{Part Two}

A recently-published book that presents itself as a guide to raising a “green” baby seems to suggest that “green” parenting is all about purchasing the right products: the organic sleepers, the low-VOC nursery paints and the petrochemical-free baby wash. Though consumption of these products probably has a place, I want to think that we can do more for our children than simply teach them which products to buy. Certainly, I don’t want to use a toxic baby shampoo on my newborn. And, on balance, I do think that diapering with cloth is better for his health and for that of the planet. But if I am concerned about the future — of the earth and of my sons as they make their way upon it — I need a vision of sustainable parenting that goes beyond yet another consumer choice.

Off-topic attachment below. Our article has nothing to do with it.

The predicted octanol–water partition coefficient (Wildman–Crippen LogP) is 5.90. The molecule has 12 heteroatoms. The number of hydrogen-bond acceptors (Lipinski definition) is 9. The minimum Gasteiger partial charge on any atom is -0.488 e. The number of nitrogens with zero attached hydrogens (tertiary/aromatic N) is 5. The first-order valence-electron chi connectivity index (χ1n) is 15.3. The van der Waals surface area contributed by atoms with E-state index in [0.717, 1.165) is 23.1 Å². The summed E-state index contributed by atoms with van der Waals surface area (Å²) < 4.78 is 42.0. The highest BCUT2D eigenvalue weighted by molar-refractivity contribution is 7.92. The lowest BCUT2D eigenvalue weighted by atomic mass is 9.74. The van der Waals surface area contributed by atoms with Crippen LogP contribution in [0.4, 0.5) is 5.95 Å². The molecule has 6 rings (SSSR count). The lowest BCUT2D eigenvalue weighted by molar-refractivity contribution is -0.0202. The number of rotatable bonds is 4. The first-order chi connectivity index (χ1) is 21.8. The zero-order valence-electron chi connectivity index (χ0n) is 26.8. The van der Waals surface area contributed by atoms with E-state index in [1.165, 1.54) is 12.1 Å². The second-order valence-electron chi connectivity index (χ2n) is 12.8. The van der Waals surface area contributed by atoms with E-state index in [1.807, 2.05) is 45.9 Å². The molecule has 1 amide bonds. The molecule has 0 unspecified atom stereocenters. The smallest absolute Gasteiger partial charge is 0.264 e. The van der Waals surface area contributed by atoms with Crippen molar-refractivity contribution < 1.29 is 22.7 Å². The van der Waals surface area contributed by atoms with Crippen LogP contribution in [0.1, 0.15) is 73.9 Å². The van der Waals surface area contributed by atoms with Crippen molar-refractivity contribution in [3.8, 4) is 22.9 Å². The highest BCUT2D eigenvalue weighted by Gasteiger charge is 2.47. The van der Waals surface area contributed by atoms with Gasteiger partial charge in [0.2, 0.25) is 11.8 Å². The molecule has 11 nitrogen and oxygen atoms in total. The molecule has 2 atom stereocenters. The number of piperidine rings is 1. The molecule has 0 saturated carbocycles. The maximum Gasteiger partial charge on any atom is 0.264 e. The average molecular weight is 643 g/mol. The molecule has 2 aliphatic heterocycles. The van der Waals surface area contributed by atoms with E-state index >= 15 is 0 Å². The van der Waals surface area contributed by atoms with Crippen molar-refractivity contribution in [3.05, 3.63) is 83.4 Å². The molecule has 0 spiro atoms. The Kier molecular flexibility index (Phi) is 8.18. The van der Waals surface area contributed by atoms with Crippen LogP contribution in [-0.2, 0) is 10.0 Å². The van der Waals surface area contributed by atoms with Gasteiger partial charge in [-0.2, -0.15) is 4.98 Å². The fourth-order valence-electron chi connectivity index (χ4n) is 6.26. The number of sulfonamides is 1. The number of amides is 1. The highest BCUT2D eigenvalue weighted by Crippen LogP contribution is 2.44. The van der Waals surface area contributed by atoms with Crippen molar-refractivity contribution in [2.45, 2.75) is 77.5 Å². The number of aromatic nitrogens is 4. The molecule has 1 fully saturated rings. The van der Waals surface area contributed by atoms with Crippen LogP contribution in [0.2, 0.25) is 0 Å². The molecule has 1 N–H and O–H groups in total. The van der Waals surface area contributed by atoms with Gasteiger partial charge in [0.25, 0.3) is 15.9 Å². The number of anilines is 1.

I think sustainable parenting should begin with the Creation narrative — that God created the world and declared it “good” should call us to affirm its goodness with respect and thanksgiving.  As we teach our children about God, we should not neglect teaching them about God’s Creation.  From there, it’s important, I think, to combat what Richard Louv has called “nature deficit disorder.” Even if you live in the city, it’s possible to help your children enjoy the outdoors: take them to the park or playground and point out plants, flowers, and birds. They may surprise you with what they can learn and remember.  My toddler can distinguish several species of bird, for example, and knows the names of a few flowers. Providing books with quality illustrations of animals and landscapes can also help instill a sense of wonder, as can carefully selected nature documentaries, such as the BBC’s Planet Earth series. If we want our children to care for and protect God’s creation, we must teach them both about God and his creation. They won’t be able to love either without first knowing something about each.